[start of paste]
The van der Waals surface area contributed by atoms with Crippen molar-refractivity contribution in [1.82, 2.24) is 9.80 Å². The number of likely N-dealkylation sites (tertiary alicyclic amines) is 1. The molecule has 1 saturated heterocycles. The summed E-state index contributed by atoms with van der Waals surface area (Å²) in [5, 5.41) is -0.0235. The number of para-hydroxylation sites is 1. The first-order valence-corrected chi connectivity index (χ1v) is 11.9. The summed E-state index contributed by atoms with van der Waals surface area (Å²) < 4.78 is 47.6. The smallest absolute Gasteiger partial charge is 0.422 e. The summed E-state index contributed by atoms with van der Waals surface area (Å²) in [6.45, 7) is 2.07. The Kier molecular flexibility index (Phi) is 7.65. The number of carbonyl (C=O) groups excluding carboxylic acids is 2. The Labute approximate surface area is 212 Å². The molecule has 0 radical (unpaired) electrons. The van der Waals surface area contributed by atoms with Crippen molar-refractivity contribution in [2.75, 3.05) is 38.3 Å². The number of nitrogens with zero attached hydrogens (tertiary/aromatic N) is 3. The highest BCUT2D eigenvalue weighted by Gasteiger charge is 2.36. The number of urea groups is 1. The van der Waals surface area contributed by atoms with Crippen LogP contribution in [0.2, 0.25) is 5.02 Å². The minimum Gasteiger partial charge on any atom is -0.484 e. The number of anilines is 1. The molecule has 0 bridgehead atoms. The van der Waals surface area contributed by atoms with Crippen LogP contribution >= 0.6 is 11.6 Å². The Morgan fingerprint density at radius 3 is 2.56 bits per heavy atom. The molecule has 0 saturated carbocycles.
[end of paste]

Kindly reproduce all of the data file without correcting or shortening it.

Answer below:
The van der Waals surface area contributed by atoms with Crippen molar-refractivity contribution in [1.82, 2.24) is 9.80 Å². The number of likely N-dealkylation sites (tertiary alicyclic amines) is 1. The molecule has 1 saturated heterocycles. The summed E-state index contributed by atoms with van der Waals surface area (Å²) in [5, 5.41) is -0.0235. The number of para-hydroxylation sites is 1. The first-order valence-corrected chi connectivity index (χ1v) is 11.9. The summed E-state index contributed by atoms with van der Waals surface area (Å²) < 4.78 is 47.6. The smallest absolute Gasteiger partial charge is 0.422 e. The summed E-state index contributed by atoms with van der Waals surface area (Å²) in [6.45, 7) is 2.07. The Kier molecular flexibility index (Phi) is 7.65. The number of carbonyl (C=O) groups excluding carboxylic acids is 2. The Labute approximate surface area is 212 Å². The molecule has 0 radical (unpaired) electrons. The van der Waals surface area contributed by atoms with Crippen molar-refractivity contribution in [2.75, 3.05) is 38.3 Å². The number of nitrogens with zero attached hydrogens (tertiary/aromatic N) is 3. The highest BCUT2D eigenvalue weighted by Gasteiger charge is 2.36. The number of urea groups is 1. The van der Waals surface area contributed by atoms with Crippen LogP contribution in [0.2, 0.25) is 5.02 Å². The minimum Gasteiger partial charge on any atom is -0.484 e. The number of anilines is 1. The molecule has 0 bridgehead atoms. The van der Waals surface area contributed by atoms with Crippen LogP contribution >= 0.6 is 11.6 Å². The Morgan fingerprint density at radius 3 is 2.56 bits per heavy atom. The molecule has 0 saturated carbocycles.